In the global commodity trade, consumer countries will always strive to suppress the price of Indonesia’s main commodities, because it benefits them, of course. The main cause of weak commodity pricing negotiations in Indonesian production is its inability to establish domestic prices, leading to price competition among commodity producers.

For example, in the production of Indonesian commodities such as cocoa, coffee and coal, from December 2011 to February 2013, the price was likely to continue declining. Cocoa prices dropped from US$2,150 to US$2,130, down 1 %. Coffee prices fell from US$220 into US$150, down 30 %, and the price of coal decreased to US$95 from US$115, down 17 %.

Indonesian Government Support

The Ministry of Trade encourages the creation of a reference price from the commodity exchange. The regulations regarding the export of tin (Regulation of the Minister of Trade of Indonesia  No. 32/M-Dag/Per/6/2013 on Amendment to Regulation of the Minister of Trade No. 78/M-Dag / Per/12/2012 about export) require that the export should go through trading in commodity exchanges. It is expected that the Indonesian government continues to support and create transparency in commodity prices in order to give farmers an opportunity to contribute to the development of Indonesia.

Exchanges and Supporting Facilities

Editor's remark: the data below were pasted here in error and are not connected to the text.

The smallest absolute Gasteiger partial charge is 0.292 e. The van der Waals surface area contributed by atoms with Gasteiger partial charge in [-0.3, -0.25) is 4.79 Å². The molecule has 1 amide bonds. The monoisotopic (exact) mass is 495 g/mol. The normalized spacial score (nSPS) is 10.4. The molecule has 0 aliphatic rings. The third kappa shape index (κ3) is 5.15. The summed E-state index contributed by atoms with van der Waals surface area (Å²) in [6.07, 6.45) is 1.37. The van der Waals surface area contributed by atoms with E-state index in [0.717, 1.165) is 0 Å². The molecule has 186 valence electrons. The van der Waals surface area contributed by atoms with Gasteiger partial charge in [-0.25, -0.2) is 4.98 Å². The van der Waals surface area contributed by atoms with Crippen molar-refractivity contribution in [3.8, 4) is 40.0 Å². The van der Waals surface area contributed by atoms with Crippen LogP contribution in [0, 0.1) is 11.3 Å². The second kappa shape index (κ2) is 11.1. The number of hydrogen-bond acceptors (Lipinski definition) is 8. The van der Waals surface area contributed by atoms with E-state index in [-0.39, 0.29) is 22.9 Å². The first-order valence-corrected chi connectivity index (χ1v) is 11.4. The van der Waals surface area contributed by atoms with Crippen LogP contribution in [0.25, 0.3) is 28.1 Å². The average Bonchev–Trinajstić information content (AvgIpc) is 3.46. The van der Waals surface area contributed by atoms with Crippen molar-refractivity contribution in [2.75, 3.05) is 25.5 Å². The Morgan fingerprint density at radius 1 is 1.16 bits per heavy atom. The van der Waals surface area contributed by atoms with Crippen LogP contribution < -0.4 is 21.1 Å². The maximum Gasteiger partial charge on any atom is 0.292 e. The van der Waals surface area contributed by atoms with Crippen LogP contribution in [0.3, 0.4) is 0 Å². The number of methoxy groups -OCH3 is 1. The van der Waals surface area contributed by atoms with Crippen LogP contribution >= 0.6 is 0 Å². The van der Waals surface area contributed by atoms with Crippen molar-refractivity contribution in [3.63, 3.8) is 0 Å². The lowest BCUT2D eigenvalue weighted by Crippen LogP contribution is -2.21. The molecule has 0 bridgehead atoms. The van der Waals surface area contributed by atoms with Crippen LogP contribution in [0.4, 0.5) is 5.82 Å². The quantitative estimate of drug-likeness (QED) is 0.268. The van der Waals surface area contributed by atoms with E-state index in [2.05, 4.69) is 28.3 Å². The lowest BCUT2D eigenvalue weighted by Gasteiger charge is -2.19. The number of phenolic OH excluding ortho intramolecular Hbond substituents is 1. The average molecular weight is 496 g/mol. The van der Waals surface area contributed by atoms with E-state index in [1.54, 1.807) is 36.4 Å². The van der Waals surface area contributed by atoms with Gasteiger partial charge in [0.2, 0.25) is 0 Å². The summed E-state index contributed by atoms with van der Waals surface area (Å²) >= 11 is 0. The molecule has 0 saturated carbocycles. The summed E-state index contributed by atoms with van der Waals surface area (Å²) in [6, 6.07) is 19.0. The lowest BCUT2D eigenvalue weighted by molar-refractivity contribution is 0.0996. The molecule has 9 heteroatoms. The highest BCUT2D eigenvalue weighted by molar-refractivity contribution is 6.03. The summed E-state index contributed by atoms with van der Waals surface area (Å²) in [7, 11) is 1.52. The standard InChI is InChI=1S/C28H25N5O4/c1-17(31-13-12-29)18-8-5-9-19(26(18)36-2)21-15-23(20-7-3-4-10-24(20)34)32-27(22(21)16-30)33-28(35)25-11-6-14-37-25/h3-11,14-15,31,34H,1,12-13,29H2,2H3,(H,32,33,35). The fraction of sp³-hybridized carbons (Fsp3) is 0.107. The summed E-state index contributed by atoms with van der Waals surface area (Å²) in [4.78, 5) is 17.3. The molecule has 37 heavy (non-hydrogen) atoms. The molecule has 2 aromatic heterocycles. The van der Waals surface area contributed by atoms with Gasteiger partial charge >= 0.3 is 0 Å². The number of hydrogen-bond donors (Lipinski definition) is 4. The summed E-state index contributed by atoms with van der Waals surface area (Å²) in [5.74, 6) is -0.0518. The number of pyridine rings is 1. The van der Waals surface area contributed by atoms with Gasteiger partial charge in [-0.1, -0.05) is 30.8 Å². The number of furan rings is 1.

The role of exchange rates is expected to be a reference point in the management of commodity prices and is expected to trigger the presence of other actions, such as:

  • Commodity reserves management through a warehousing system integrated with trading on the exchange mechanism
  • Standardization of the commodity quality based on prevailing standards in the global market
  • Ease of access to the global trade, where the doors to foreign trade and domestic commodity exchanges are open
  • The inclusion of funds for the management of the stock market commodity money for the farmers, so that farmers are able to hold commodity reserves and not release them at a price that is not profitable while there is an abundant production.

These factors will determine Indonesia’s commodity trade power in the global market.

Accelerate the Formation of the Price Commodity Reference

To become powerful in the global market, Indonesia has a tremendous opportunity:

  • Indonesia as a country with substantial natural resources should take advantage of this position as a bargaining chip to establish a reference price for producers.
  • The potential of Indonesia’s main commodities are quite promising in the global market. However, they should be managed — along with efficient price management — to improve the welfare of Indonesian farmers.
  • Increase the role of commodity exchanges in Indonesia as the reference price, thus reducing the dominance of the state pricing consumers.
  • In addition to the commodity market, now is the time to actually build facilities such as warehouses, develop information technology for market access, and the integrate trade financing of commodities so that Indonesia can increase its bargaining power globally.
  • Regulations issued by the Indonesian government support the creation of efficiencies in the domestic market to increase global competitiveness.